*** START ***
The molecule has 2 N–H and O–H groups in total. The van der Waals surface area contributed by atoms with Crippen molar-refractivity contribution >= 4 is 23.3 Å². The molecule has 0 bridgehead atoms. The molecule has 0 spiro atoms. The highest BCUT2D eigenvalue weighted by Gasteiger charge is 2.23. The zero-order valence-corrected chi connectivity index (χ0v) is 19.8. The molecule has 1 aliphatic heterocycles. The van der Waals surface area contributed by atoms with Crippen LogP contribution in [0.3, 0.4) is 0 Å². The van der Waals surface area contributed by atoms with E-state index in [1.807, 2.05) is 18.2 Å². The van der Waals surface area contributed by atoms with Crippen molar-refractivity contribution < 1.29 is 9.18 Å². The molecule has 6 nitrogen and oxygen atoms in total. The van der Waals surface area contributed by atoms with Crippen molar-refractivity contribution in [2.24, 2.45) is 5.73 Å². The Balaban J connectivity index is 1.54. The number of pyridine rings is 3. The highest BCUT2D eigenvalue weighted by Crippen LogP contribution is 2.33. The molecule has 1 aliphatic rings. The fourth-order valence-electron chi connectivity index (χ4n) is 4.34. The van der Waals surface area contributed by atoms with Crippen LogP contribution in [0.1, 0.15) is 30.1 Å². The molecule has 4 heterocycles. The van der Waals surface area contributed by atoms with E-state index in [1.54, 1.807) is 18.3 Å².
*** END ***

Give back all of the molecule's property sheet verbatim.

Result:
The molecule has 2 N–H and O–H groups in total. The van der Waals surface area contributed by atoms with Crippen molar-refractivity contribution >= 4 is 23.3 Å². The molecule has 0 bridgehead atoms. The molecule has 0 spiro atoms. The highest BCUT2D eigenvalue weighted by Gasteiger charge is 2.23. The zero-order valence-corrected chi connectivity index (χ0v) is 19.8. The molecule has 1 aliphatic heterocycles. The van der Waals surface area contributed by atoms with Crippen LogP contribution in [0.3, 0.4) is 0 Å². The van der Waals surface area contributed by atoms with E-state index in [1.807, 2.05) is 18.2 Å². The van der Waals surface area contributed by atoms with Crippen molar-refractivity contribution < 1.29 is 9.18 Å². The molecule has 6 nitrogen and oxygen atoms in total. The van der Waals surface area contributed by atoms with Crippen molar-refractivity contribution in [2.24, 2.45) is 5.73 Å². The Balaban J connectivity index is 1.54. The number of pyridine rings is 3. The highest BCUT2D eigenvalue weighted by Crippen LogP contribution is 2.33. The molecule has 1 aliphatic rings. The fourth-order valence-electron chi connectivity index (χ4n) is 4.34. The van der Waals surface area contributed by atoms with Crippen LogP contribution in [0.1, 0.15) is 30.1 Å². The molecule has 4 heterocycles. The van der Waals surface area contributed by atoms with E-state index in [1.54, 1.807) is 18.3 Å².